10 Agencies of United Nations and It’s Achievements are as follows:
(a) United Nations Educational, Scientific and Cultural Organisation:
This organisation came into being on 4th November, 1946. Almost all the countries which are the members of the U.N., are also the members of the U.N.E.S.C.O. The General Assembly formulates the policies and an executives committee of 30 members supervises its programme. This organisation has also a secretariat, which is headed by a Director-General. It has an international staff. Its head office is located at Paris.
Purpose and achievements of U.N.E.S.C.O:
The purpose of U.N.E.S.C.O. is “to contribute to peace and security by promoting collaboration among the nations through education, science and culture in order to further universal respect for justice, for the rule of law and for the human rights and fundamental freedoms which are affirmed for the peoples of world without distinction of language or religion by the Charter of the United Nations.”
The U.N.E.S.C.O. is working for scientific, cultural development of backward countries. U.N.E.S.C.O. called many Scientific and Cultural and Educational Conferences. U.N.E.S.C.O. spends more than twenty lakh dollars yearly on the development of backward countries. It gives about 450 scholarships yearly.
(b) World Health Organisation:
On 22nd July 1946, the Economic and Social Council convened International Health Conference. In this conference the constitution of World Health Organisation was adopted. The organisation was formed on 7th April, 1948 when 26 members of the U.N.O. ratified its charter. This organisation started its work from 1st September, 1948.
Purpose and achievements:
The main purpose of the W.H.O.is the attainment of the highest possible standard of health by all the people of the world. To achieve this purpose, this Organisation has sent experts to almost every country of the world, so that they may be able to help the governments by organising health services and in training the officials engaged in medical and technical pursuits and with the help of the material given by the U.N. Children Fund may be able to exhibit new techniques to cure diseases.
In 1990-91 more than 2,000 scholarships were given by the W.H.O. to doctors, nurses, Sanity Engineers and other people for receiving training in other countries. The W.H.O. has rendered a commendable service in eradicating malaria, leprosy and infectious skin diseases like yaws, to some extent.
More than three hundred and thirty million people got rid of malaria till 1st April 1976. After that the eradication of these diseases has been the main concern of W.H.O. Small-pox have been practically eradicated from India due to the efforts of U.N.O. Yaws is such a dangerous disease that it makes a man cripple and invalid.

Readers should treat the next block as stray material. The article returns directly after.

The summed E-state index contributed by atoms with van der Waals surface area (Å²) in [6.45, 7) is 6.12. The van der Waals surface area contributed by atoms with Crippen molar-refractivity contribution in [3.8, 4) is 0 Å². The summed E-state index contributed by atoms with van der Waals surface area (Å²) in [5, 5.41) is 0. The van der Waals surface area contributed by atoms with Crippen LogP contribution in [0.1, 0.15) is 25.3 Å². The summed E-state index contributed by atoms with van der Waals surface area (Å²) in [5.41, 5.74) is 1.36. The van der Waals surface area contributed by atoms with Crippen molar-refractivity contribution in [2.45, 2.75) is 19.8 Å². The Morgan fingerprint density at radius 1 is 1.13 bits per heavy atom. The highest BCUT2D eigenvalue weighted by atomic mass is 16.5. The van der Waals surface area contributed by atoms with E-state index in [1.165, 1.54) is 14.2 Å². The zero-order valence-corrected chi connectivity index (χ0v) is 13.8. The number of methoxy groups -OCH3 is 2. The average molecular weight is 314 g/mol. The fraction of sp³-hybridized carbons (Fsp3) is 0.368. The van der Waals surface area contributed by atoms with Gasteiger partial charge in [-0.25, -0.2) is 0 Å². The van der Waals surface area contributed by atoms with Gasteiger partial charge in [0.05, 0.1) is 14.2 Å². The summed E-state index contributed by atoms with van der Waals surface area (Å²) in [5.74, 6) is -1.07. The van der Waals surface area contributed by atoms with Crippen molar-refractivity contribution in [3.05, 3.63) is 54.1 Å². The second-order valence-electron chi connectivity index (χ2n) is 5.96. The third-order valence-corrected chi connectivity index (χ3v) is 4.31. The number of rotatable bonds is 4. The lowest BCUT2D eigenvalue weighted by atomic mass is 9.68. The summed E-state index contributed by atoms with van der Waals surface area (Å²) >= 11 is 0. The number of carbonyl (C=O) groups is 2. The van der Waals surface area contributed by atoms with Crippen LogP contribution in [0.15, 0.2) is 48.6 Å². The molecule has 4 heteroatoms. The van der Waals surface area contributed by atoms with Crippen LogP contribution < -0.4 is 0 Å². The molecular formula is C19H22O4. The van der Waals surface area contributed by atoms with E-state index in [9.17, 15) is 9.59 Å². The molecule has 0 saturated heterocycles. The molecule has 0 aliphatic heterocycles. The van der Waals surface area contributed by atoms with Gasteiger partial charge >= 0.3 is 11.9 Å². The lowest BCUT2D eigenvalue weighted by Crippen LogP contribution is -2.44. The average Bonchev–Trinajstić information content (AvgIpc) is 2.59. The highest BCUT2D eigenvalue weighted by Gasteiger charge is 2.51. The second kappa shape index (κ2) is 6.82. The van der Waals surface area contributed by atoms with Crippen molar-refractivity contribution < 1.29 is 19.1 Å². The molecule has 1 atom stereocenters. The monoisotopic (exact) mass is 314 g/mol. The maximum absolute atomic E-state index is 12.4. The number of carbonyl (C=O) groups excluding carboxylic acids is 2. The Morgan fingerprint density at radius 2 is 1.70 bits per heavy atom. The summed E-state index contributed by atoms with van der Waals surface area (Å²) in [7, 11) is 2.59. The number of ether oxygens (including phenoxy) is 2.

The W.H.O. launched a vigorous campaign against this disease, with the result that the disease was reduced from 20 per cent to less than 0.10 per cent. In all more than 28.5 million people were examined and penicillin was administered to 38 million people. Besides, this Organisation has rendered a commendable service in making efforts to eradicate small-pox, cholera, eye tricoma, plague and tuberculosis from the world.
W.H.O. has given economic aid to many countries for Community Water Supply in their cities, because impure water causes many ailments. It has established many Research Institutes for taking up research work in diseases and started more than 175 Research Projects. It has compiled many books on medicines and published them in different languages of the world.
Organisation of W.H.O.:
Its headquarters are located at Geneva in Switzerland. It has an International Health Assembly which is represented by the member nations. Its Chief Board acts as executive of this body. Upto 1st March 1991 the membership of International Health Assembly was 159. Its executive has a membership of 18. A Director-General of the Secretariat looks after its daily functioning.
(c) International Labour Organisation, Purpose:
This Organisation came into existence on 11th April, 1920, when its constitution was adopted in the form of the part 13 of the treaty of Versailles. Previously, it was an important institution of the League of Nations. Later on this was made an agency of the U.N.
The purpose of the I.L.O. is to promote social justice, to maintain lasting peace. This organisation tries to improve the living conditions of the labourers with the help of international efforts and improves the economic and social stability of working class.
In order to International minimum standard, this organisation holds conferences of the representatives of the member-states, labourers and the capitalists.
I.L.O. prepares drafts for the benefit of the labourers on the following points:
(2) Working hours;
(3) Minimum age for work;
(4) In case of accident, compensation to workers;
(5) Social Insurance;
(6) Provision for the profession;
(7) Freedom to labourers to form Union;
(8) Leave with pay;
(9) Industrial security;
(10) Labour Inspection;
(11) Conditions of work for different categories of labourers. This organisation has included many international agreements in the field of labour.
This Organisation renders technical help to the government of member states at a large scale. In order to take up research work in the problems relating to the labour, an international institution was established on 14th ‘ 1961. This Organisation has sent many experts to foreign countries, with the result that the production in those countries has increased considerably.
Bura, Ceylon and Nicaragua have been specially benefited with this scheme. This Organisation has established an international centre of technical and employment training at Turin in Italy. This Organisation gives technical assistance to the member nations sends experts for this purpose.
Organisation of I.L.O.:
This Organisation has its headquarters at Geneva in Switzerland. Its organisation is as under: Its sovereignty is with the General Conference which meets annually. Delegates from different states take part in this conference.
Every delegation is represented by the representatives of the member country, one representative of the Mill Owners and one representative of the labour. It has an executive of 40 members. Out of the 20 representatives of the governments and ten each of the Mill Owners and labourers. Its office is headed by a Director- General.